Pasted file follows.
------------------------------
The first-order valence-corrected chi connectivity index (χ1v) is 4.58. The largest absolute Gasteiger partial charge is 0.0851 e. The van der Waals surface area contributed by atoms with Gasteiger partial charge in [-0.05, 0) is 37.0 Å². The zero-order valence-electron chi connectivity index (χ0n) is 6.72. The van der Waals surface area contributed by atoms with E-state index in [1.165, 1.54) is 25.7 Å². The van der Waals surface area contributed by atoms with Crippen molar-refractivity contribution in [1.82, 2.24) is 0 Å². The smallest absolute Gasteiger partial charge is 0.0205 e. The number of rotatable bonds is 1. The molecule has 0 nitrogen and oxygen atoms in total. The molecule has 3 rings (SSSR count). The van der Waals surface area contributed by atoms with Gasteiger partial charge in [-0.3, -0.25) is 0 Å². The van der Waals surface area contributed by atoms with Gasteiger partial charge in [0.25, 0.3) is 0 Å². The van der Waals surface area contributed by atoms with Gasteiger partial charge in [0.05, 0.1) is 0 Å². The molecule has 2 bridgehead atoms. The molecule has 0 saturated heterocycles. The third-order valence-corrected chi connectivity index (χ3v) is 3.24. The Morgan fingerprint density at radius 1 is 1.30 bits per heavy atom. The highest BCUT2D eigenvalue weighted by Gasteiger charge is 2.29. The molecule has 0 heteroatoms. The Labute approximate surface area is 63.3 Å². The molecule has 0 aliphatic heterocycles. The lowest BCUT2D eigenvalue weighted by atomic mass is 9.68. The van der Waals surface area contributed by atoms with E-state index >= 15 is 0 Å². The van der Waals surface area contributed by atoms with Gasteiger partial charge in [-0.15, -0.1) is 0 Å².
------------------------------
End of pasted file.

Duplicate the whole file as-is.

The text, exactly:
The first-order valence-corrected chi connectivity index (χ1v) is 4.58. The largest absolute Gasteiger partial charge is 0.0851 e. The van der Waals surface area contributed by atoms with Gasteiger partial charge in [-0.05, 0) is 37.0 Å². The zero-order valence-electron chi connectivity index (χ0n) is 6.72. The van der Waals surface area contributed by atoms with E-state index in [1.165, 1.54) is 25.7 Å². The van der Waals surface area contributed by atoms with Crippen molar-refractivity contribution in [1.82, 2.24) is 0 Å². The smallest absolute Gasteiger partial charge is 0.0205 e. The number of rotatable bonds is 1. The molecule has 0 nitrogen and oxygen atoms in total. The molecule has 3 rings (SSSR count). The van der Waals surface area contributed by atoms with Gasteiger partial charge in [-0.3, -0.25) is 0 Å². The van der Waals surface area contributed by atoms with Gasteiger partial charge in [0.25, 0.3) is 0 Å². The van der Waals surface area contributed by atoms with Gasteiger partial charge in [0.05, 0.1) is 0 Å². The molecule has 2 bridgehead atoms. The molecule has 0 saturated heterocycles. The third-order valence-corrected chi connectivity index (χ3v) is 3.24. The Morgan fingerprint density at radius 1 is 1.30 bits per heavy atom. The highest BCUT2D eigenvalue weighted by Gasteiger charge is 2.29. The molecule has 0 heteroatoms. The Labute approximate surface area is 63.3 Å². The molecule has 0 aliphatic heterocycles. The lowest BCUT2D eigenvalue weighted by atomic mass is 9.68. The van der Waals surface area contributed by atoms with E-state index >= 15 is 0 Å². The van der Waals surface area contributed by atoms with Gasteiger partial charge in [-0.15, -0.1) is 0 Å².